DHS still pondering biometric air exit system

Department yet to decide on US-VISIT air exit system

The Homeland Security Department is still undecided about a program that would electronically collect fingerprints from visitors from other countries when they leave the United States by aircraft, a senior DHS official said today.

Robert Mocny, who heads the department’s U.S. Visitor and Immigrant Status Indicator Technology program, said in an interview that the department is still weighing an exit portion of the biometric security program. US-VISIT already collects fingerprints from non-U.S. visitors when they arrive in the United States.

Mocny said tests his office has done for the exit program have shown that an air exit portion of US-VISIT is feasible technologically and procedurally. However, Homeland Security Secretary Janet Napolitano must weigh costs and other considerations in making a decision on pursuing the program that could have an overall cost to government and industry of between $3 billion and $9 billion over 10 years, he said.

“There’s a dollar figure that goes from the least expensive to the most expensive and that’s what [Napolitano] is weighing,” he said. Mocny said if the program is put in place in a way that cuts down the number of kiosks needed, the overall cost could dip below $3 billion.

In 2004, the commission that investigated the 2001 terrorist attacks recommended using a biometrics-based system. However, progress on the biometrics-based exit system has been slow. In 2007, Congress gave DHS  a deadline of June 30, 2009, to put in place the biometrics-based exit system. DHS missed that requirement, and as a result lost authority to add some countries to government’s Visa Waiver Program.


Related stories:

DHS undecided about exit portion of US-VISIT program

Lawmakers press for automated exit system

Exit system for foreign travelers stands at a crossroads


Mocny said the department needs to decide whether limited resources are best spent on exit or on another program. “With that being said there is the dimension of the law, the Congress [has said] do this,” he added.

Advocates of such a system say it would boost immigration controls and could bolster counterterrorism efforts, while critics question whether the benefits are worth the cost.

The George W. Bush administration proposed requiring commercial air carriers to collect exit information at airports, but the plan stalled after it met resistance from the airline industry and some foreign governments. Although the proposal to have airlines collect the data hasn’t been formally scrapped, DHS under the Obama administration may be heading in a different direction.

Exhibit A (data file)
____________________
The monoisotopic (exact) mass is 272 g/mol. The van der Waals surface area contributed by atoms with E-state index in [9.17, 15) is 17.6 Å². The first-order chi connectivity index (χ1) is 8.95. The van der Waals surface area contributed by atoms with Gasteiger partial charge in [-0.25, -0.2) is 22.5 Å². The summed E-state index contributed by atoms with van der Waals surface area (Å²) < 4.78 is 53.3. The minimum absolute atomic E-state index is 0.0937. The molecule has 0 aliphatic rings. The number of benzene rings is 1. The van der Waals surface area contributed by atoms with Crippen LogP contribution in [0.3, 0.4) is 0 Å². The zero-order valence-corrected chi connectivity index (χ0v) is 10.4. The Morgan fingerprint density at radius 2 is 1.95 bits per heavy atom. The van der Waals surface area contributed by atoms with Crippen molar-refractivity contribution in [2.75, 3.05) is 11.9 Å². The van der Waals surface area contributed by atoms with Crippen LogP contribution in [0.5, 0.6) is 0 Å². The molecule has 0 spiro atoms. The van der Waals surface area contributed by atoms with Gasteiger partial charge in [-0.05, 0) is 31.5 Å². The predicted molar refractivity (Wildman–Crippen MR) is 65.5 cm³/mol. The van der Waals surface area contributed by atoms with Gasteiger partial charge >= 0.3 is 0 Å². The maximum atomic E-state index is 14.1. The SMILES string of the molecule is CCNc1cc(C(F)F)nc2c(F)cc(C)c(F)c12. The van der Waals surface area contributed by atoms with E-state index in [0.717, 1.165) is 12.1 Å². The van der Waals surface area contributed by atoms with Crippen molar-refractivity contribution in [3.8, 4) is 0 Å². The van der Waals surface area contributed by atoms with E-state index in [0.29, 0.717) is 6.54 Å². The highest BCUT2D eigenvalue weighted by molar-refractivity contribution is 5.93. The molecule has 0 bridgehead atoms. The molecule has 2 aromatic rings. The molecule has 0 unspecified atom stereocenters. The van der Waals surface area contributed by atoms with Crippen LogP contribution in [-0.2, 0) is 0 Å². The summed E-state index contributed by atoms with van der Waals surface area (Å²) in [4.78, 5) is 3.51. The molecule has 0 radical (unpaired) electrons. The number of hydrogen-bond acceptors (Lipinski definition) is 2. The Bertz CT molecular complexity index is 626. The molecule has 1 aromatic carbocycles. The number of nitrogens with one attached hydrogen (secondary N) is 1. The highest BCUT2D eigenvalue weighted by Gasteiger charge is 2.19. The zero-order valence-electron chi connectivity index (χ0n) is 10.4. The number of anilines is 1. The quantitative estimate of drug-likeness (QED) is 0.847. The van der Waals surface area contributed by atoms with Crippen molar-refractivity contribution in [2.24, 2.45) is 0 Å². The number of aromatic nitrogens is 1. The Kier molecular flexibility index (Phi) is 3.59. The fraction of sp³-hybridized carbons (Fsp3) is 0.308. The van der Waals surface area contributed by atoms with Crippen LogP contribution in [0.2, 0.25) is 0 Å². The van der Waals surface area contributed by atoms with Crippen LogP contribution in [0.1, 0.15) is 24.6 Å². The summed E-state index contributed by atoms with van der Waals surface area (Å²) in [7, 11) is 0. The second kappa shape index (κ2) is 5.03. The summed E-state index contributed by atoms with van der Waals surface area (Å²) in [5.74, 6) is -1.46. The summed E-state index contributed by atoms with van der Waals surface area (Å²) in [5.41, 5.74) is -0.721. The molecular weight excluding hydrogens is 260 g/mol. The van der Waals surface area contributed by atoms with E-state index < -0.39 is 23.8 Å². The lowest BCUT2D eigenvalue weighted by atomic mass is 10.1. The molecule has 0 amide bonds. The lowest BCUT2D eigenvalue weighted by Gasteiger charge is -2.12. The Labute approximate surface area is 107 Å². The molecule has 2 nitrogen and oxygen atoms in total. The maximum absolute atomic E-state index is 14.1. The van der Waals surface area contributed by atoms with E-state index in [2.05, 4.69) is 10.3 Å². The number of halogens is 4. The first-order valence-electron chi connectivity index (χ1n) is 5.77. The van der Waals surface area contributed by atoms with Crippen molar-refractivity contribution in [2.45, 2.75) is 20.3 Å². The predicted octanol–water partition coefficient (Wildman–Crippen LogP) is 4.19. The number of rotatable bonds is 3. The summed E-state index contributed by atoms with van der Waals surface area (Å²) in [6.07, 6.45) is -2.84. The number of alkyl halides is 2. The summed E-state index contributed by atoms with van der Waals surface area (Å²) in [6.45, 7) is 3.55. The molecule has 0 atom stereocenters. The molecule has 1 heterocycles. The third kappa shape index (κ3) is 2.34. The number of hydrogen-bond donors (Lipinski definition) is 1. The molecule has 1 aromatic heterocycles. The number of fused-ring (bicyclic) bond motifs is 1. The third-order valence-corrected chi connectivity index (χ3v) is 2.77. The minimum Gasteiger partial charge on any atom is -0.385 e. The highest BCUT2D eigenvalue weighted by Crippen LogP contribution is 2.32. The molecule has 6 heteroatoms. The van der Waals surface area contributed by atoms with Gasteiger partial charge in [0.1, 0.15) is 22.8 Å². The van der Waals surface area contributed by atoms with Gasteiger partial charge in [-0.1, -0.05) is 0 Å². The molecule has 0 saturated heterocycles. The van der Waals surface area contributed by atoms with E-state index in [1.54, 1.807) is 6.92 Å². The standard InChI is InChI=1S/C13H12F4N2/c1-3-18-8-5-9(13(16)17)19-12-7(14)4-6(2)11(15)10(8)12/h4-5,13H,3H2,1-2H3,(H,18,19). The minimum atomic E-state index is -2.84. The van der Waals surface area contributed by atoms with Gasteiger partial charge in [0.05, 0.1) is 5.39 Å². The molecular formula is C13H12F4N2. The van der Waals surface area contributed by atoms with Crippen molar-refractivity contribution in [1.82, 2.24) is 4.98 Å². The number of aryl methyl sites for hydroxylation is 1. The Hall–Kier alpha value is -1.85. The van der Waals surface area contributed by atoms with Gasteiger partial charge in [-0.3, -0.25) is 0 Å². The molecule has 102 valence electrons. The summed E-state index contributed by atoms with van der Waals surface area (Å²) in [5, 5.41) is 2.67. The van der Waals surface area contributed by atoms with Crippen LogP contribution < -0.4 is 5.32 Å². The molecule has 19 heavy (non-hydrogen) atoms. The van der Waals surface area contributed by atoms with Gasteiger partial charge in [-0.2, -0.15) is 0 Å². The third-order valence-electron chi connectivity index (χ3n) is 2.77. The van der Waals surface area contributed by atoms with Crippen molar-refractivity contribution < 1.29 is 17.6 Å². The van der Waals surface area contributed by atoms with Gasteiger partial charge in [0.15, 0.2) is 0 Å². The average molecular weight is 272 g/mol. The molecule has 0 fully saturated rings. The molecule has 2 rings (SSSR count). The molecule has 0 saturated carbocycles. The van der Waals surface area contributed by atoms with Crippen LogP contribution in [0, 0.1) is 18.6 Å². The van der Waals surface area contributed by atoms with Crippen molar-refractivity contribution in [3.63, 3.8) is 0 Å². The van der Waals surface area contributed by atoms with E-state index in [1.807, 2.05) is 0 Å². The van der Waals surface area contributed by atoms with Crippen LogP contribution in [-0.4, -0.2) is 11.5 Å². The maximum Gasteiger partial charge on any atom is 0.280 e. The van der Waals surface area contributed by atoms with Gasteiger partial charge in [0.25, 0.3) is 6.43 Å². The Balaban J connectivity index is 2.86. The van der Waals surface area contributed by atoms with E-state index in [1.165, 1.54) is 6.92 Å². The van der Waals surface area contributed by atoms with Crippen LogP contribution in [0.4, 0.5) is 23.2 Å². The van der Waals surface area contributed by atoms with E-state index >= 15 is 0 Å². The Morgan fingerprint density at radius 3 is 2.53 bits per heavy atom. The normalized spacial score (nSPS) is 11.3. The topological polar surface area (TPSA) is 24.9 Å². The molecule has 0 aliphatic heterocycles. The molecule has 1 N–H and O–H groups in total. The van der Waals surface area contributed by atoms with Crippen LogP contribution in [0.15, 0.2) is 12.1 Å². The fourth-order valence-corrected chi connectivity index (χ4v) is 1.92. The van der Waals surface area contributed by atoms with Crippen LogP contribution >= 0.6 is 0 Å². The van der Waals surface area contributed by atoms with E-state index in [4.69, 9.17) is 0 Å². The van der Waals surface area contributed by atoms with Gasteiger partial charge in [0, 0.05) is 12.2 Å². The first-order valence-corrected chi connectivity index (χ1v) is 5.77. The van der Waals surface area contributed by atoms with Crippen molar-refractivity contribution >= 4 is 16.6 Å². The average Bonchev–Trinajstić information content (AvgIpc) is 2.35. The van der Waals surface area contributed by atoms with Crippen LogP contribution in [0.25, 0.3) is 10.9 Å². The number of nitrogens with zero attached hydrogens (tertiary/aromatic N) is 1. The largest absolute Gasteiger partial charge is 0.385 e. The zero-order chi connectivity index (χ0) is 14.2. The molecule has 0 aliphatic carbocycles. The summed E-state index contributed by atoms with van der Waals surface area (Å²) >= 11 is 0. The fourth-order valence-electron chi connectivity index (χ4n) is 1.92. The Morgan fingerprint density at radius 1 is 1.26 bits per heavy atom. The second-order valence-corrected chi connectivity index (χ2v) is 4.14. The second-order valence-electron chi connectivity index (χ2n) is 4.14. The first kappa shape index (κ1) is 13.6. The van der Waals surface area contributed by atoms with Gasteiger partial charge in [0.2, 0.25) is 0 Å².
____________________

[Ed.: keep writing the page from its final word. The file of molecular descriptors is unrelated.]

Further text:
In response to a request from lawmakers, in 2009 the US-VISIT office tested scenarios under which the Transportation Security Administration and Customs and Border Protection agency collected fingerprints from non-citizens departing from U.S. airports.

Mocny said those tests showed that the government could collect the biometrics without disruptions to processes at the airports. He said earlier tests showed the collection was technologically feasible. Mocny said DHS now has enough information on how the program would work in different situations.

About the Author

Ben Bain is a reporter for Federal Computer Week.

Featured

  • Cybersecurity

    DHS floats 'collective defense' model for cybersecurity

    Homeland Security Secretary Kirstjen Nielsen wants her department to have a more direct role in defending the private sector and critical infrastructure entities from cyberthreats.

  • Defense
    Defense Secretary James Mattis testifies at an April 12 hearing of the House Armed Services Committee.

    Mattis: Cloud deal not tailored for Amazon

    On Capitol Hill, Defense Secretary Jim Mattis sought to quell "rumors" that the Pentagon's planned single-award cloud acquisition was designed with Amazon Web Services in mind.

  • Census
    shutterstock image

    2020 Census to include citizenship question

    The Department of Commerce is breaking with recent practice and restoring a question about respondent citizenship last used in 1950, despite being urged not to by former Census directors and outside experts.

Stay Connected

FCW Update

Sign up for our newsletter.

I agree to this site's Privacy Policy.